At the end of the story, which has a suitably dramatic climax, ends with a crayon drawn animation which envisions the future of each of the racers. The theme music is performed very well, and doesn’t grow tiresome, which is important because you’re going to want to do it again.

Once the credits and animation ends, you’re given a score based on your overall ranking and race times. The higher the better. Then you’re introduced to Chocobo Racing’s own shining gem: The Create-A-Racer. Choose from the existing selection of racers, your preferred color, then distribute the points you’re given to create a racer to suit your preference.

Doing so is essential to unlocking the secondary roster of nine racers, ranging from Squall, Cactuar, to the S.S. Invincible (an airship) and Aya Brea (from Parasite Eve). As you replay the story mode and improve your score, you’ll be able to build a racer that will easily overshadow the best of the stock roster. Ultimately you’re going to make a racer better than anything the game provides, and you’ll be able to choose from any of the first or second rosters.

You’ll also be able to save your racer and use it on another PSX against your friends. That may seem a small consideration, but what’s the point of making a racer if you can’t show it off? Protip: I wouldn’t recommend putting anyone with maxed out speed on the F.F. VIII circuit; that’s just an exercise in frustration. Those unforgiving turns aren’t going to help you out.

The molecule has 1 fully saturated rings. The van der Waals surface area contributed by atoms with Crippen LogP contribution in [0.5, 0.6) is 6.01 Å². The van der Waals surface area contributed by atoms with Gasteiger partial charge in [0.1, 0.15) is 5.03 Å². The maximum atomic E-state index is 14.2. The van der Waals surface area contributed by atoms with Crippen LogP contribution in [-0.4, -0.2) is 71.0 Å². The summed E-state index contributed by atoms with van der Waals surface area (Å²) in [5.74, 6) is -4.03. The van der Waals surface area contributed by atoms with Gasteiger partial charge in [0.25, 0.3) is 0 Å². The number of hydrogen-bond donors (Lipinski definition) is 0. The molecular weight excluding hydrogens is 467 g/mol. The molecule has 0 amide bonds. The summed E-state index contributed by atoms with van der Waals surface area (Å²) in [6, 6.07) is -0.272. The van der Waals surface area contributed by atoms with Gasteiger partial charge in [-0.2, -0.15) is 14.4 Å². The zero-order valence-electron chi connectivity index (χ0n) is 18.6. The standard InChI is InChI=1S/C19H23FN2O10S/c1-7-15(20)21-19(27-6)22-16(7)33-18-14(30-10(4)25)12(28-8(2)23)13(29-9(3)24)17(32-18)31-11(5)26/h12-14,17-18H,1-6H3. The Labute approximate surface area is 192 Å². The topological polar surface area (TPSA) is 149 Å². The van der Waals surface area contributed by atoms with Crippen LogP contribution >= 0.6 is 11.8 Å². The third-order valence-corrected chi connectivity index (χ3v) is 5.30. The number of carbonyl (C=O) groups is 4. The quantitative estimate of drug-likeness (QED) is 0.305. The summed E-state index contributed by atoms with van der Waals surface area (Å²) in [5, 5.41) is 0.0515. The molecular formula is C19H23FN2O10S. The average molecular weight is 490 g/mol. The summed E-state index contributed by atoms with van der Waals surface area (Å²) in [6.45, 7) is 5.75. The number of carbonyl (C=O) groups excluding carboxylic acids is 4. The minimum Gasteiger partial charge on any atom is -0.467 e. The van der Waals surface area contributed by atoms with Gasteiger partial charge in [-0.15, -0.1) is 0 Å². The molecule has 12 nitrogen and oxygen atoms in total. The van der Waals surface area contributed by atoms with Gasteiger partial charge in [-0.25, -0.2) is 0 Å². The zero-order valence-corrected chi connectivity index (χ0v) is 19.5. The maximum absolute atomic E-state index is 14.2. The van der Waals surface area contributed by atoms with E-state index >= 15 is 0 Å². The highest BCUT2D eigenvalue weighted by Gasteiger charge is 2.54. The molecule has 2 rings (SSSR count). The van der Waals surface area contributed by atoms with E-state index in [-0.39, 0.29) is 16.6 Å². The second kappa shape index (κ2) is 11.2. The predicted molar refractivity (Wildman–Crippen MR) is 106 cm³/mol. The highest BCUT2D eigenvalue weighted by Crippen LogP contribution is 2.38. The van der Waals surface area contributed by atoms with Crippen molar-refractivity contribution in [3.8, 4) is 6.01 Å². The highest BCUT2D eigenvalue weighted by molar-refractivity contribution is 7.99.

Easily one of Chocobo Racing’s most stand out assets is its music. Popular Final Fantasy themes have been expertly remixed and are catchy as all get-go. Who knew Chocobo Racing EDM was so good? Each track has been given a suitable theme and suitable style to reflect its aesthetic.

This soundtrack is another shoe-in for addition to any Final Fantasy enthusiast’s audio library, though landing a copy can be tricky. Here’s my suggestion: Zophar’s domain and Foobar2000. You can download the soundtrack and emulate the PSX’s audio hardware with a freely available component. It’s a great way to get nostalgic with your favorite PlayStation One music on the cheap.

Chocobo Racing has tight controls, deep mechanics and tactical play, a wide variety of tracks and plenty of characters to experiment with. It’s music maintains the high standard of quality expected from Squaresoft. Chocobo's adorable chirp is joined by a cast of equally charming characters. Its story mode is appropriately short, which is good because you might be playing it a lot in pursuit of the highest score.